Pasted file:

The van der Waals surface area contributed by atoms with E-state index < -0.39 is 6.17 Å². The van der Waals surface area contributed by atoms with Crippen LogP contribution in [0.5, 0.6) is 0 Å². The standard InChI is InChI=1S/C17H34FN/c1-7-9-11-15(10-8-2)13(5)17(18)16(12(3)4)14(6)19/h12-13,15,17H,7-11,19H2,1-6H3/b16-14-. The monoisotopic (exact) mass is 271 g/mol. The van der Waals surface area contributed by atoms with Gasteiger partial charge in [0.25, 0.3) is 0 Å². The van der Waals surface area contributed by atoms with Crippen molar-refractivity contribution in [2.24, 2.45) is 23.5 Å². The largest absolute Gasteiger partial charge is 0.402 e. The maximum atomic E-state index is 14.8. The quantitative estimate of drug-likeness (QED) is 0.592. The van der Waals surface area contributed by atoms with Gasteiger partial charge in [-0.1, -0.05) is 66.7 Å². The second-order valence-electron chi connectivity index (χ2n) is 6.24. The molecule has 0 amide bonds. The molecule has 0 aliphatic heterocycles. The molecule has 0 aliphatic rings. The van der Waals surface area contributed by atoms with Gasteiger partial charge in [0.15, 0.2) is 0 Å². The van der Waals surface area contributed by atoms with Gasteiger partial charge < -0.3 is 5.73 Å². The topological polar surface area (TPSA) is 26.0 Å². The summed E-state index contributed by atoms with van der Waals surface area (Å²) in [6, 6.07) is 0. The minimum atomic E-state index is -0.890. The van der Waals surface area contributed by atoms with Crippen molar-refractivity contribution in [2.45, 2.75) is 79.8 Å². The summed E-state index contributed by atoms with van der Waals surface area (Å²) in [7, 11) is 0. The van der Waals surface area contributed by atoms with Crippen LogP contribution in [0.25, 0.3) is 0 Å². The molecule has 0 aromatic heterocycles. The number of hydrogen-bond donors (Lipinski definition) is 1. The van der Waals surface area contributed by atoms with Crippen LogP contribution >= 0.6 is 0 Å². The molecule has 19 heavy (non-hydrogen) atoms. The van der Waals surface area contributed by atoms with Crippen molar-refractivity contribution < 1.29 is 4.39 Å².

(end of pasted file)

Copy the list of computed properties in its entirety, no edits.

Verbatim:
The van der Waals surface area contributed by atoms with E-state index < -0.39 is 6.17 Å². The van der Waals surface area contributed by atoms with Crippen LogP contribution in [0.5, 0.6) is 0 Å². The standard InChI is InChI=1S/C17H34FN/c1-7-9-11-15(10-8-2)13(5)17(18)16(12(3)4)14(6)19/h12-13,15,17H,7-11,19H2,1-6H3/b16-14-. The monoisotopic (exact) mass is 271 g/mol. The van der Waals surface area contributed by atoms with Gasteiger partial charge in [0.25, 0.3) is 0 Å². The van der Waals surface area contributed by atoms with Crippen molar-refractivity contribution in [2.24, 2.45) is 23.5 Å². The largest absolute Gasteiger partial charge is 0.402 e. The maximum atomic E-state index is 14.8. The quantitative estimate of drug-likeness (QED) is 0.592. The van der Waals surface area contributed by atoms with Gasteiger partial charge in [-0.1, -0.05) is 66.7 Å². The second-order valence-electron chi connectivity index (χ2n) is 6.24. The molecule has 0 amide bonds. The molecule has 0 aliphatic heterocycles. The molecule has 0 aliphatic rings. The van der Waals surface area contributed by atoms with Gasteiger partial charge in [0.15, 0.2) is 0 Å². The van der Waals surface area contributed by atoms with Gasteiger partial charge < -0.3 is 5.73 Å². The topological polar surface area (TPSA) is 26.0 Å². The summed E-state index contributed by atoms with van der Waals surface area (Å²) in [6, 6.07) is 0. The minimum atomic E-state index is -0.890. The van der Waals surface area contributed by atoms with Crippen molar-refractivity contribution in [2.45, 2.75) is 79.8 Å². The summed E-state index contributed by atoms with van der Waals surface area (Å²) in [7, 11) is 0. The van der Waals surface area contributed by atoms with Crippen LogP contribution in [0.25, 0.3) is 0 Å². The molecule has 0 aromatic heterocycles. The number of hydrogen-bond donors (Lipinski definition) is 1. The van der Waals surface area contributed by atoms with Crippen LogP contribution >= 0.6 is 0 Å². The molecule has 19 heavy (non-hydrogen) atoms. The van der Waals surface area contributed by atoms with Crippen molar-refractivity contribution < 1.29 is 4.39 Å².